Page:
I told you: I’ve never killed anyone on a job, and I can also say I’ve never taken a drop of blood during one, either. That’s because if you pop someone right behind the ear with a VersaPlanter pommel, they’re out for hours. It’s handy as an emergency hammer, too, but it really saved my life when I was accidentally sealed inside a moving tram car about three cycles ago. It made more racket and saved my fists, and I got out before the air ran out.

Jackson VersaPlanter sheath

The other reason why I love this wonderful tool? It’s this sheath. It has a built-in lock to keep the blade from sliding free, and it won’t slide free until you unlock it. Shake it upside down, slide down a sewer tunnel, or swim across a buffering pond, and it’s not leaving your side. Some tools stay with you for a while, but a tool that really stays with you is one that you cherish.

Well, what else can I say? You caught me. I’m not going anywhere. Can I have a few minutes alone before the execution?

(Suspect Jhalen Vergan, 9933PSII6, is still at large, with standard ProConSec rewards available for his capture. Whereabouts of his VersaPlanter, reclaimed during his escape, are also unknown. End record.)

Battle Review: Garrett Retriever

Want backstory? Here you go.

Garrett Retriever - profile

The wilds of Hyperborea are desolate enough, what with serpent people during the day and unspeakable nightmares at night, but the rare ambers found at the foot of Mount Voormithadreth keep bringing us all back. Voorish Signs and incense are little help when the beast that just clawed its way from the thick volcanic ash stands taller than your entire mining party combined, and amber mining requires one of two strategies. The cautious bring out as many archers and crossbowmen as miners, which slows down movement to and from Voormithadreth and guarantees that bloodwamps and soul-ticks will track them all down that much sooner. The smart and the fast come in with tools that double as weapons, so you don’t have to drop your shovel to grab a sword. When doing that sort of double duty, the Garrett Retriever may not be the perfect hand tool for amber mining, but it has several advantages over its contemporaries.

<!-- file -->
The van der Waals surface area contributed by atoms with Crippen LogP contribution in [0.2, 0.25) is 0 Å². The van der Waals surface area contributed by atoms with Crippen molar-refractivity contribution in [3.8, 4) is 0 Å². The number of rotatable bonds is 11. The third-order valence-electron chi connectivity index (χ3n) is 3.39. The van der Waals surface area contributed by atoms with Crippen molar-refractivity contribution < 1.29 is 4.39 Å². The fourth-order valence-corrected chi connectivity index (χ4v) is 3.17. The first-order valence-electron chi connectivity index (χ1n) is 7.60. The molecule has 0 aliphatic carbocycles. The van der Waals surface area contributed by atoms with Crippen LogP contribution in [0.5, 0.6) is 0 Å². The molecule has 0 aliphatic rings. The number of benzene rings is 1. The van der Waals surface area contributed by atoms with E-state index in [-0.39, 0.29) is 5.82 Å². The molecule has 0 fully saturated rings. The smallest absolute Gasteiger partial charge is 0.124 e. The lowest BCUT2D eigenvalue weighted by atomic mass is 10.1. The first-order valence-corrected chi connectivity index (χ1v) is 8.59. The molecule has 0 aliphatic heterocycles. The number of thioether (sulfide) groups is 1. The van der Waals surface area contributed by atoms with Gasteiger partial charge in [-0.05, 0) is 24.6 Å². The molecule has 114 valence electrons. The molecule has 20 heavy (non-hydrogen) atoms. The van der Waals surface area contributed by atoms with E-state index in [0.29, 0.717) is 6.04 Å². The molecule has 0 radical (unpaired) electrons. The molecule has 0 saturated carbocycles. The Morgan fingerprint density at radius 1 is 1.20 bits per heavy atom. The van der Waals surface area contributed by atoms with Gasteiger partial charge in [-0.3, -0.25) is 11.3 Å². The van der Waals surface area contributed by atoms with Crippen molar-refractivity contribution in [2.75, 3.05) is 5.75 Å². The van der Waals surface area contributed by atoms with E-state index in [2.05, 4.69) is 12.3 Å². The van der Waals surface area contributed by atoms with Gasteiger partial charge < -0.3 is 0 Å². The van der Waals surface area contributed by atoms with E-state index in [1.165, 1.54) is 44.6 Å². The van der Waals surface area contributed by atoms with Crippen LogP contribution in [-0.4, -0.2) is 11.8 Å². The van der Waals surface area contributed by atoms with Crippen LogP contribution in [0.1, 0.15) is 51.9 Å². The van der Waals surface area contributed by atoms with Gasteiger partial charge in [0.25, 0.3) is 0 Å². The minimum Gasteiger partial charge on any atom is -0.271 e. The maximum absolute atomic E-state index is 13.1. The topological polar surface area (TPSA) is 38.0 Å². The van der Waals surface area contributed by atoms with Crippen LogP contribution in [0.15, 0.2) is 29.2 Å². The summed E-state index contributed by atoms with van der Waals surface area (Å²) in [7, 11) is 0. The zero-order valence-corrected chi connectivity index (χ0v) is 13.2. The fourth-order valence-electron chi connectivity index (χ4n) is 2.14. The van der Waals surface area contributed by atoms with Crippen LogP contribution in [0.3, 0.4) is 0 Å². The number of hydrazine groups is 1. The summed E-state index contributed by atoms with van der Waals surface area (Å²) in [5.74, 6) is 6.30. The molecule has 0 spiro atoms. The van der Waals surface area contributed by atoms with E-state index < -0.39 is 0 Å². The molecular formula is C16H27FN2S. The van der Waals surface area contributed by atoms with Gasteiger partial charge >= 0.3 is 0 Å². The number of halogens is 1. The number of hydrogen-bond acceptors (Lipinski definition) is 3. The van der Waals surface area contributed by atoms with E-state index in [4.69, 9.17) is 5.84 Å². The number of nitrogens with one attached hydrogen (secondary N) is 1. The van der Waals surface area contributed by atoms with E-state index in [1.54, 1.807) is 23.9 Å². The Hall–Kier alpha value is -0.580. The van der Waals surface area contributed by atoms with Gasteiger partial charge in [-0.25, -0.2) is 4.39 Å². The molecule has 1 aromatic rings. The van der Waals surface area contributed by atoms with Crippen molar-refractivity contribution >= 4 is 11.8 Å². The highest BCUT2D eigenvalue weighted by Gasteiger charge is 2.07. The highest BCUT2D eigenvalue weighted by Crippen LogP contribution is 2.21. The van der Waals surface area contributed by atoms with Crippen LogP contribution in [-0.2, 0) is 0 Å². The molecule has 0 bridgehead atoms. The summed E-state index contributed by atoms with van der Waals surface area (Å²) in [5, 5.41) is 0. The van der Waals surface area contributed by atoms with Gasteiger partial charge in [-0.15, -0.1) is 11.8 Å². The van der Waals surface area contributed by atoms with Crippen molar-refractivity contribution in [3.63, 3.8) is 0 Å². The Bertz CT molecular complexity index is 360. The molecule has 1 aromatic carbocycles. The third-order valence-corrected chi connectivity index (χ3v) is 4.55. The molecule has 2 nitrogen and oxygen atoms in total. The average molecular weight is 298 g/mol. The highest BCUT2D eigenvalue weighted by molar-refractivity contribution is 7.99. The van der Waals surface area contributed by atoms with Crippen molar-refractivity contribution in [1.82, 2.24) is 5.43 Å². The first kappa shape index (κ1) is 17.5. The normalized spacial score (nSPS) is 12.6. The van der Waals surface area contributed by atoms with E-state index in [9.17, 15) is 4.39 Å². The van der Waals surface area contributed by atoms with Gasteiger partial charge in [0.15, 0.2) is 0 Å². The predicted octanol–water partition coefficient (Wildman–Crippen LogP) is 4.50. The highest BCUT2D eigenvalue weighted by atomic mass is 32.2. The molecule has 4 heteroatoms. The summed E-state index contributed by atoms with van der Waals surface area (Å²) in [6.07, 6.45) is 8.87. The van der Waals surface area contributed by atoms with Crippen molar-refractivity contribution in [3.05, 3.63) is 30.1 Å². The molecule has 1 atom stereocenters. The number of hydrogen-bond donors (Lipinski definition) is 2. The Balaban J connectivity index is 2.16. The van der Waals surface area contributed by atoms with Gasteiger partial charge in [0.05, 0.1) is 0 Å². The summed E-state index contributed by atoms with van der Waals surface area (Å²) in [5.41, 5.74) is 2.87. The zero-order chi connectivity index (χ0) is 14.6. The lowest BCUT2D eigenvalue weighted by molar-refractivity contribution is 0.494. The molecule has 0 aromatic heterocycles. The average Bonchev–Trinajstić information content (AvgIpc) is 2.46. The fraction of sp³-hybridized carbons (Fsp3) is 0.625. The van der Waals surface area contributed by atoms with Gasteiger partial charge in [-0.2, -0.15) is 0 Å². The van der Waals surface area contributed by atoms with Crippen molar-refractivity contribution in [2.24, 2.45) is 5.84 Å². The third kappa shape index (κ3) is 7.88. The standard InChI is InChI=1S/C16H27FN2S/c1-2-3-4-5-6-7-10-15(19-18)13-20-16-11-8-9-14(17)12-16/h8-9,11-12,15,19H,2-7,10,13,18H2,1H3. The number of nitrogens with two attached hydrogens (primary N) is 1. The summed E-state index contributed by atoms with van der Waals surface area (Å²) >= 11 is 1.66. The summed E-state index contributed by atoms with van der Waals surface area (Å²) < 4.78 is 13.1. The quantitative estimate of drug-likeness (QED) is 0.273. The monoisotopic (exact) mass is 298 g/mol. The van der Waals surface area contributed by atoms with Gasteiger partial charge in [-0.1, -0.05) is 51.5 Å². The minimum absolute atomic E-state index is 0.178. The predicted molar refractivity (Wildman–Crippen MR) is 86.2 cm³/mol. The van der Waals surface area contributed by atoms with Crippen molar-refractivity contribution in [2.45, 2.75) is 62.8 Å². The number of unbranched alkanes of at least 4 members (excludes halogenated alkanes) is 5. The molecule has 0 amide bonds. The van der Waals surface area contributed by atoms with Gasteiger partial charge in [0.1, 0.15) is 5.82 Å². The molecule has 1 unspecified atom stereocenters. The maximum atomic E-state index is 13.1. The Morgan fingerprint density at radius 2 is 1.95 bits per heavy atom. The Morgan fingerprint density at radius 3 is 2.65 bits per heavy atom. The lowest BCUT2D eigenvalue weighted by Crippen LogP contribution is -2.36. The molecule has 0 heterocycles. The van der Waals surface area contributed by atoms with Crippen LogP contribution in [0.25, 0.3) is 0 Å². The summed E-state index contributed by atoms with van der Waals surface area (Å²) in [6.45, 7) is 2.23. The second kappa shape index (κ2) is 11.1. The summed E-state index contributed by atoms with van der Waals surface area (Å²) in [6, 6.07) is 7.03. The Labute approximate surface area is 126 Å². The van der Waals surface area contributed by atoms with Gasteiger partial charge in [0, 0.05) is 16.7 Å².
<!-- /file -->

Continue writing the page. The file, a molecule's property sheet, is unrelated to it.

Garrett Retriever - head

Forged by smiths that know the needs of treasure hunters, the Retriever combines one curved chopping face on one side of the head with a straight rake on the other. The curved face is remarkably good at chopping large chunks from soil, wood, and bloodwamp, but that curve might get in the way of landing the perfect killing stroke. The rake, on the other hand, sinks in and bites, allowing the user to bring in a dagger blade for a swift slide under a rock-lizard’s jaw. That rake is also remarkably good at scraping away ash and dust from smaller items, exposing amber deposits without tearing up larger pieces or scattering the fine dusts on the wind. When mining time can be measured in minutes, especially when the serpent people are attempting to gather subjects for their arcane and unholy alchemistic experiments, that distinction is important.

As a side-note, sharpening the curved edge may not add much to digging and hewing, but it improves the Retriever’s use as a brush clearing tool. One good solid thwack against the stem, and even the toughest thorn tree saplings go flying. Grass, fungi, toadmoss…anything that clears both vegetation and overburden saves valuable minutes, and those minutes are sometimes the only defense an amber miner has.

Garrett Retriever - rivet

A note of caution: while the Retriever does its job well, amber miners should always remember that this is a tool first and a weapon second. The wooden handle has a stout rivet to keep the head attached, but that rivet will eventually fail if used to parry moon-dwarf blades for too long. Stick to using it for digging, with the intent of working quickly and quietly before escaping the notice of worse things.

Garrett Retriever - magnet